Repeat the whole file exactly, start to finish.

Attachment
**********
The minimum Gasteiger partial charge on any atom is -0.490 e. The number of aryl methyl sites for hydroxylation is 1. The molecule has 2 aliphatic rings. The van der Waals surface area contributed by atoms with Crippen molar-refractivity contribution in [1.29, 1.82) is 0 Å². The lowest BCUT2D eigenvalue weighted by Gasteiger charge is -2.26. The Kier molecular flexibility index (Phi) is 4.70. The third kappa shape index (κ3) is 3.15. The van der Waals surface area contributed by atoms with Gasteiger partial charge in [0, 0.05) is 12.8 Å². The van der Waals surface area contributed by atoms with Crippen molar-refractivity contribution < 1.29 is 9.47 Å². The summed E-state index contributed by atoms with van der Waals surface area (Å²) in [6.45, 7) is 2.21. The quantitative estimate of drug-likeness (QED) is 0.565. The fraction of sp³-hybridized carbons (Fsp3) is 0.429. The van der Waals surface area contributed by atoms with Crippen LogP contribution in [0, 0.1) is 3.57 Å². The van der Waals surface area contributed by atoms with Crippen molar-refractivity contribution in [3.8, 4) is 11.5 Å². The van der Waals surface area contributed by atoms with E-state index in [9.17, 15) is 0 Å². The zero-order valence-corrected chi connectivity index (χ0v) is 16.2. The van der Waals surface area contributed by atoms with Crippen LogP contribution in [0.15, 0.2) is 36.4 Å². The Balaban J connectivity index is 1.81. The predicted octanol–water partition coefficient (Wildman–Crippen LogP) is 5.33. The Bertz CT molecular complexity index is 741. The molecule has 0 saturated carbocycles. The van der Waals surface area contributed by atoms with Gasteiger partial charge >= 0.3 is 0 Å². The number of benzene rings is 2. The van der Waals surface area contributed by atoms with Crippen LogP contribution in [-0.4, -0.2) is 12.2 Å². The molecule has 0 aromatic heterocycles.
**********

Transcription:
The minimum Gasteiger partial charge on any atom is -0.490 e. The number of aryl methyl sites for hydroxylation is 1. The molecule has 2 aliphatic rings. The van der Waals surface area contributed by atoms with Crippen molar-refractivity contribution in [1.29, 1.82) is 0 Å². The lowest BCUT2D eigenvalue weighted by Gasteiger charge is -2.26. The Kier molecular flexibility index (Phi) is 4.70. The third kappa shape index (κ3) is 3.15. The van der Waals surface area contributed by atoms with Gasteiger partial charge in [0, 0.05) is 12.8 Å². The van der Waals surface area contributed by atoms with Crippen molar-refractivity contribution < 1.29 is 9.47 Å². The summed E-state index contributed by atoms with van der Waals surface area (Å²) in [6.45, 7) is 2.21. The quantitative estimate of drug-likeness (QED) is 0.565. The fraction of sp³-hybridized carbons (Fsp3) is 0.429. The van der Waals surface area contributed by atoms with Crippen LogP contribution in [0, 0.1) is 3.57 Å². The van der Waals surface area contributed by atoms with Crippen molar-refractivity contribution in [3.8, 4) is 11.5 Å². The van der Waals surface area contributed by atoms with E-state index in [9.17, 15) is 0 Å². The zero-order valence-corrected chi connectivity index (χ0v) is 16.2. The van der Waals surface area contributed by atoms with Crippen LogP contribution in [0.15, 0.2) is 36.4 Å². The Balaban J connectivity index is 1.81. The predicted octanol–water partition coefficient (Wildman–Crippen LogP) is 5.33. The Bertz CT molecular complexity index is 741. The molecule has 0 saturated carbocycles. The van der Waals surface area contributed by atoms with Gasteiger partial charge >= 0.3 is 0 Å². The number of benzene rings is 2. The van der Waals surface area contributed by atoms with Crippen LogP contribution in [-0.4, -0.2) is 12.2 Å². The molecule has 0 aromatic heterocycles.